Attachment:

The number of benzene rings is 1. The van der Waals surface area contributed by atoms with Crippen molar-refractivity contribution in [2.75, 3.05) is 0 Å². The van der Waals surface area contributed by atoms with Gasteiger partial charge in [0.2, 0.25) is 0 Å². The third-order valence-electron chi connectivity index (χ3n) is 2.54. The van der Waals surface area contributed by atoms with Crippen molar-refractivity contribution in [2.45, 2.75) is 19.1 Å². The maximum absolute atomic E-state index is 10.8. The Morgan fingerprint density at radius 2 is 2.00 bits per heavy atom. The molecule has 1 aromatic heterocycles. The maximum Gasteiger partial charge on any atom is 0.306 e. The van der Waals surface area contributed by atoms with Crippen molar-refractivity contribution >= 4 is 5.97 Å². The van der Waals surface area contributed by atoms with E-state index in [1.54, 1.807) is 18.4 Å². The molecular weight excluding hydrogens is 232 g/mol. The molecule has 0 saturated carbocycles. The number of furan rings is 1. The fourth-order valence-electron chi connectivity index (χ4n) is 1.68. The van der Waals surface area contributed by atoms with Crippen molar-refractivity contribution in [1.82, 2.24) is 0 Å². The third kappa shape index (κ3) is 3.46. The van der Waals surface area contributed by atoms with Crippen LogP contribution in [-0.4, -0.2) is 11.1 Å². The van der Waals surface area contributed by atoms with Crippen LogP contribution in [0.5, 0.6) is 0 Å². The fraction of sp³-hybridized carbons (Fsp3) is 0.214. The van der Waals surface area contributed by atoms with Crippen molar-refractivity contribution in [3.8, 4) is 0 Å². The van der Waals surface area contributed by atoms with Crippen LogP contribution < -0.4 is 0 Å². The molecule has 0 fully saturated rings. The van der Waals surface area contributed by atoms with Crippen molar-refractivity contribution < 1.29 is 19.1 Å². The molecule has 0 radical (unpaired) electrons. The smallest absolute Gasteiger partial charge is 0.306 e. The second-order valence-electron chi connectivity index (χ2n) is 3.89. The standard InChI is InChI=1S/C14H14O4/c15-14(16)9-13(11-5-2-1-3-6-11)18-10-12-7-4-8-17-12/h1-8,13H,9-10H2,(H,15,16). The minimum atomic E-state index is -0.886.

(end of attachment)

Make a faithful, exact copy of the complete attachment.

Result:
The number of benzene rings is 1. The van der Waals surface area contributed by atoms with Crippen molar-refractivity contribution in [2.75, 3.05) is 0 Å². The van der Waals surface area contributed by atoms with Gasteiger partial charge in [0.2, 0.25) is 0 Å². The third-order valence-electron chi connectivity index (χ3n) is 2.54. The van der Waals surface area contributed by atoms with Crippen molar-refractivity contribution in [2.45, 2.75) is 19.1 Å². The maximum absolute atomic E-state index is 10.8. The Morgan fingerprint density at radius 2 is 2.00 bits per heavy atom. The molecule has 1 aromatic heterocycles. The maximum Gasteiger partial charge on any atom is 0.306 e. The van der Waals surface area contributed by atoms with Crippen molar-refractivity contribution >= 4 is 5.97 Å². The van der Waals surface area contributed by atoms with E-state index in [1.54, 1.807) is 18.4 Å². The molecular weight excluding hydrogens is 232 g/mol. The molecule has 0 saturated carbocycles. The number of furan rings is 1. The fourth-order valence-electron chi connectivity index (χ4n) is 1.68. The van der Waals surface area contributed by atoms with Crippen molar-refractivity contribution in [1.82, 2.24) is 0 Å². The third kappa shape index (κ3) is 3.46. The van der Waals surface area contributed by atoms with Crippen LogP contribution in [-0.4, -0.2) is 11.1 Å². The van der Waals surface area contributed by atoms with Crippen LogP contribution in [0.5, 0.6) is 0 Å². The fraction of sp³-hybridized carbons (Fsp3) is 0.214. The van der Waals surface area contributed by atoms with Crippen molar-refractivity contribution in [3.8, 4) is 0 Å². The van der Waals surface area contributed by atoms with Crippen LogP contribution < -0.4 is 0 Å². The molecule has 0 fully saturated rings. The van der Waals surface area contributed by atoms with Crippen molar-refractivity contribution < 1.29 is 19.1 Å². The molecule has 0 radical (unpaired) electrons. The smallest absolute Gasteiger partial charge is 0.306 e. The second-order valence-electron chi connectivity index (χ2n) is 3.89. The standard InChI is InChI=1S/C14H14O4/c15-14(16)9-13(11-5-2-1-3-6-11)18-10-12-7-4-8-17-12/h1-8,13H,9-10H2,(H,15,16). The minimum atomic E-state index is -0.886.